Writer, playwright, philosopher and journalist Albert Camus was born into a humble home in the French colony Algeria on the seventh of November, 1913. Some of his more famous works as a writer are The Stranger (1942) otherwise known as The Outsider, and The Plague (1947).
Albert Camus is famous for many other things other than the books he wrote. He played a notable part in the Revolutionary Union Movement and formed a group called the Group for International Liaisons in 1949. Previously in 1944 Camus founded le Comité Français pour la Fédération Européenne or the French Committee for the European Federation to promote the European nation states to join in a federation to “evolve along the path of economic progress, democracy and peace”.
Despite all these great contributions to international political affairs, Albert Camus contributed in the fields of philosophy as well as to enleighten the minds of his readers with regards to the settings and time periods in wich his stories were set.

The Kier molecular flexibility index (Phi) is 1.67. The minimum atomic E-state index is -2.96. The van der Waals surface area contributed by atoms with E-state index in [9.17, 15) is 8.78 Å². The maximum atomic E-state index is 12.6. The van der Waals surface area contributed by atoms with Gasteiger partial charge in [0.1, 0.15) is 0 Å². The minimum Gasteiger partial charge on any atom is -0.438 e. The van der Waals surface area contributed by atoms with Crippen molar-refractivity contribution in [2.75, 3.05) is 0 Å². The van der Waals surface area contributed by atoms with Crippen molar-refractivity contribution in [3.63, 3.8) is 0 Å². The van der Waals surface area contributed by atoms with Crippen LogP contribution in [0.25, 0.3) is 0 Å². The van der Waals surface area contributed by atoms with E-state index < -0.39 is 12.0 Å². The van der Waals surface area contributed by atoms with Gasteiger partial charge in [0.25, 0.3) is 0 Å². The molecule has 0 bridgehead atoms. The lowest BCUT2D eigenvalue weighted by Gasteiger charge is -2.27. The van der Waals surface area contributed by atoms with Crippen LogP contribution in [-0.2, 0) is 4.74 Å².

Many writers have written on the Absurd, each with his or her own interpretation of what the Absurd actually is and their own ideas on the importance of the Absurd. Albert Camus’ first thoughts on the Absurd appeared in 1937 in his collection of essays called L’Envers et L’Endroit. The Outsider is a story about a man living with an Absurd life and teaches the readers about Camus’ ideas and opinions on the Absurd. Many of Camus’ works other than the previously mentioned The Outsider, such as Le Mythe de Sisyphe (1942) and a play called Caligua wich starred a Roman emperor struggling with the meaning of Absurdism. Thus by incorporating Absurdism into his works, we can see Camus’ own deliberations on the ideology.
In many of Albert Camus’ books, there is a prevalent theme based on events relating to Camus’ life. For example, in The Plague, the story is believed to be based on a cholera epidemic that killed a large percentage of Oran's population in 1849...